For nearly 40 years in the early 18th century, Acadian farmers in Canada refused orders to take an unconditional oath of loyalty to the British Crown. There were more Acadians than there were of British military forces, and the Acadians got away with it.
The British had conquered Acadia in 1710 as part of their continuing struggle with the French to dominate North America. They didn't have much of a presence in the region, though, and the French had encroached by building two forts in what is now New Brunswick: Beausejour, in Aulac, and Gaspareaux, near Port Elgin.
But in June 1755, France's Fort Beausejour fell to the British and Gasparaeaux surrendered without a fight Shortly thereafter, acting Gov. Charles Lawrence ordered the Acadians to take the loyalty oath. This time, the British could back up their orders with force: Three regiments and New England Ranger units had arrived.
The six-year conflict was named Father Le Loutre’s War, after the French priest who led the Acadians and Micmacs in their resistance.
Acadians Refuse Loyalty Oath
Nova Scotia had been controlled by the British under the 1713 Treaty of Utrecht. The British, though, were mainly settled in western Nova Scotia in Annapolis Royal. The French controlled Acadia (today New Brunswick) and Cape Breton Island. The Catholic Acadians scattered throughout the region were ostensibly neutral. But they did not want to pledge allegiance to a Protestant monarch and forswear their loyalty to the pope.
In 1744, King George’s War broke out between the French and the British. Some Acadians were neutral, and some waged guerilla war against the British with their allies the Micmacs, who were also Catholic. By the war's end in 1748, the British questioned the neutrality of the Acadians and their leader, the Catholic priest Father Jean-Louis Le Loutre.
In 1749, the British tried to tighten military control over Nova Scotia. They built forts in the most important Acadian communities in Nova Scotia and New Brunswick. They also provoked the Micmacs by founding the Protestant settlement of Halifax, a violation of their treaty with the Indians.
The founding of Halifax touched off Father Le Loutre's War. Acadian and Micmac forces attacked Halifax in at least half of the 24 battles, raids and skirmishes of the conflict. The French responded to the British by building their own forts, including Fort Beausejour on the border between Nova Scotia and Acadia.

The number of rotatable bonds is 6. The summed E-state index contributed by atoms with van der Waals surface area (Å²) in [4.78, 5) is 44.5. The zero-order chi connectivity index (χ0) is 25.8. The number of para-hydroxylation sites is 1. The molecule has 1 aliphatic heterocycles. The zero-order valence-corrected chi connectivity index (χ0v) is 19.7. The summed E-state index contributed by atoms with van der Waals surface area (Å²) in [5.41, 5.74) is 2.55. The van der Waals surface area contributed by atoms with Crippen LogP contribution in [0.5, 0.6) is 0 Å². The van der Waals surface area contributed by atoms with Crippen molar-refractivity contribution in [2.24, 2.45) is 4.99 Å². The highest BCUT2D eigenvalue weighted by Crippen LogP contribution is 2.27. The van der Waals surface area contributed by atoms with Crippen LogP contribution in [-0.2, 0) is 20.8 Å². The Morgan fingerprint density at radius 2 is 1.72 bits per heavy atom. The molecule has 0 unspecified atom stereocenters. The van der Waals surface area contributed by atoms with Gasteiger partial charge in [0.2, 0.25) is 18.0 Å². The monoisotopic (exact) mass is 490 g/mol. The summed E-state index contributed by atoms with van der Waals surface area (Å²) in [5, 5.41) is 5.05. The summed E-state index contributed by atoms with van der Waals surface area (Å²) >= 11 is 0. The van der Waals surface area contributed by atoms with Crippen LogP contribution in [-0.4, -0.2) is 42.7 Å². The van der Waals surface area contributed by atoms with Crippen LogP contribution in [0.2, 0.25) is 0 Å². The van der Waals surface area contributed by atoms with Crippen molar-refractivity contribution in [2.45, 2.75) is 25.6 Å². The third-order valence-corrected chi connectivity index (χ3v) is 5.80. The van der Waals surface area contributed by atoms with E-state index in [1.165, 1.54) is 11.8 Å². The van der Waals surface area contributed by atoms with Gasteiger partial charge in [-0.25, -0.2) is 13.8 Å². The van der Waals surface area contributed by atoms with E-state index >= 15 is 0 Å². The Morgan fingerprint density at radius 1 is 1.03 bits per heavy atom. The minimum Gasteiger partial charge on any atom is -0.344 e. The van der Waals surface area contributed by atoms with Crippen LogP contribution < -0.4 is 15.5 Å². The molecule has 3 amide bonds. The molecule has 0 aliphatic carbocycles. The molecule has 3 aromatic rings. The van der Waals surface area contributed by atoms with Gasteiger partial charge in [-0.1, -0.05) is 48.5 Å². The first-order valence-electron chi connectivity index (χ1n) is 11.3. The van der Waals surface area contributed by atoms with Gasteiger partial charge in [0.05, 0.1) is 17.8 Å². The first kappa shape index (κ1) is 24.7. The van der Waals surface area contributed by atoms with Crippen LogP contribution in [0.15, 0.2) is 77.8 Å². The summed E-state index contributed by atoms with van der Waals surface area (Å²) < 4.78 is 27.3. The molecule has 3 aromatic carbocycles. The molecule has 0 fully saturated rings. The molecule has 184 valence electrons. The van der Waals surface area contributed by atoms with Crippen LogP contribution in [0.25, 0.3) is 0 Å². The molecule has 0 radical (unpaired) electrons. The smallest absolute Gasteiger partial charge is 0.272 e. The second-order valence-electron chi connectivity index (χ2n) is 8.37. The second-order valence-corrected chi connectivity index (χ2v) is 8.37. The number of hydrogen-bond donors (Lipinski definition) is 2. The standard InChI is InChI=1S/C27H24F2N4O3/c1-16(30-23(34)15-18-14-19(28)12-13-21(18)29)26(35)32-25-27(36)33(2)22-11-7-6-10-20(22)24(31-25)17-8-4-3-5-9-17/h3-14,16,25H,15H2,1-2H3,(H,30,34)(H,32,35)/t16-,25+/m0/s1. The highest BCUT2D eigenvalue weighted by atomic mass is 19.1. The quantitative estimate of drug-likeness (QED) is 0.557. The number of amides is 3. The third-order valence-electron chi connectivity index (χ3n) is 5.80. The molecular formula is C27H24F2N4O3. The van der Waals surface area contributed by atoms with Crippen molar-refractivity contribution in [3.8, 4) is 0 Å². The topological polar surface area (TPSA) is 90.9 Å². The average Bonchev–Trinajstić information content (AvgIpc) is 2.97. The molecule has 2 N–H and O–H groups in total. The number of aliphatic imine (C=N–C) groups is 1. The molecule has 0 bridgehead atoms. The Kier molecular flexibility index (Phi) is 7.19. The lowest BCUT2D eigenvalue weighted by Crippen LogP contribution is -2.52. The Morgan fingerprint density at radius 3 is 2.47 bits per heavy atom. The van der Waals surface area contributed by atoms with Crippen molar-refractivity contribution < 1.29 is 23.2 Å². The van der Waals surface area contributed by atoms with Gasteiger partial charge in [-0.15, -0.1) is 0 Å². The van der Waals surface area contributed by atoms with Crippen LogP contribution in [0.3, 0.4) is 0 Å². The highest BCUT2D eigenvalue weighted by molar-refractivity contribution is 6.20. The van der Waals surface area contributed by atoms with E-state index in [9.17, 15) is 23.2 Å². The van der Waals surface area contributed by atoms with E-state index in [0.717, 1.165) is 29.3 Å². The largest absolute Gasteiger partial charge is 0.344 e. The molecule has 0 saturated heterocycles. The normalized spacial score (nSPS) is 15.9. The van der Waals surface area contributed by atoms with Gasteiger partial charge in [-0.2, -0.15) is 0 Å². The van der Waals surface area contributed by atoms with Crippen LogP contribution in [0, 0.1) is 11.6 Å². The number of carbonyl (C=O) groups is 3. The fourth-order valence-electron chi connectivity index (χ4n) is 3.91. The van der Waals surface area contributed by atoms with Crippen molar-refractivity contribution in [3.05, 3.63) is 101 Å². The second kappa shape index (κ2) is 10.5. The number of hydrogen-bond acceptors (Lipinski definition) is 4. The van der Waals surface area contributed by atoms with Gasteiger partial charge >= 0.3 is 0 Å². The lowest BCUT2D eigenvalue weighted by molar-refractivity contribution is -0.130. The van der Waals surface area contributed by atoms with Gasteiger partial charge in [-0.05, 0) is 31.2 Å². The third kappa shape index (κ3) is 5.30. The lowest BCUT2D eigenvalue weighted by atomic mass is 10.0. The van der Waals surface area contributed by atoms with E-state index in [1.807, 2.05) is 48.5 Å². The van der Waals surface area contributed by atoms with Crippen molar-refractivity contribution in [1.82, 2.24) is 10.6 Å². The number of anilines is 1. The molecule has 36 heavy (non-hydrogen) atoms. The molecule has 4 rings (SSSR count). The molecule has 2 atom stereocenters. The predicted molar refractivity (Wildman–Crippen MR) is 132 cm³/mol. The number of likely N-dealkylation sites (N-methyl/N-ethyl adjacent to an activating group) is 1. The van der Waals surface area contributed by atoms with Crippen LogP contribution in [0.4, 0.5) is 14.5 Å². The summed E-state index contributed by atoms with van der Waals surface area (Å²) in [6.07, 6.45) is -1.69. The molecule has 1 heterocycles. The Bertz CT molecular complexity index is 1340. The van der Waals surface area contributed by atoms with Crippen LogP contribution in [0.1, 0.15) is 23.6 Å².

Father Le Loutre was joined by an Acadian resistance fighter, Joseph Broussard, known as Beausoleil. In 1750, Le Loutre led many Acadians and Micmacs to new homes in unsettled regions controlled by the French: Chignecto, Prince Edward Isle and Cape Breton. The British called him Moses.
The Final British Push
The British began their final push against the Acadians in Canada on June 4, 1755, when Lt. Col. Robert Monckton began to move toward Ft. Beausejour. He led 2,400 men: three British regiments and New England Ranger units led by Joseph Gorham of Yarmouth, Mass.
The 400 French, Acadian and Micmac men were no match for the combined British and New England forces that laid siege to the fort. A cathedral next to Fort Beausejour had just been finished a month before the British laid siege. Father Le Loutre ordered it burned so the British wouldn’t occupy it. He saved the cast-iron bell, which is still at the site of the fort, now a National Historic Site of Canada.
The fort surrendered on June 16. British troops moved on to force the other French forts in the region to capitulate.
Charles Lawrence was fed up with the Acadians' resistance. Two weeks after the fall of Fort Beausejour, he ordered the forcible removal of the entire Acadian population from Nova Scotia, New Brunswick, Prince Edward Island and parts of what is now Maine. Estimates vary, but as many as 10,000 Acadians out of a population of 12,000 were rounded up, boarded onto ships and sent to the 13 British colonies in North America and to France. Several thousand died of disease, starvation and drowning.
The British seized their farms and livestock, pillaging and burning their homes to make sure they wouldn’t return.
Father Le Loutre escaped to Quebec and sailed to France, but he was captured by the British on the journey and imprisoned for eight years. After his release, he tried to help Acadians deported to France. He died Sept. 30, 1772 in Nantes, France, leaving his worldly possessions to the expelled Acadians.
Henry Wadsworth Longfellow wrote a poem about the expulsion of the Acadians, called Evangeline. Beausoleil led a group to settle in Louisiana. One of his descendants is a performing artist known as Beyonce.
This story was updated in 2017.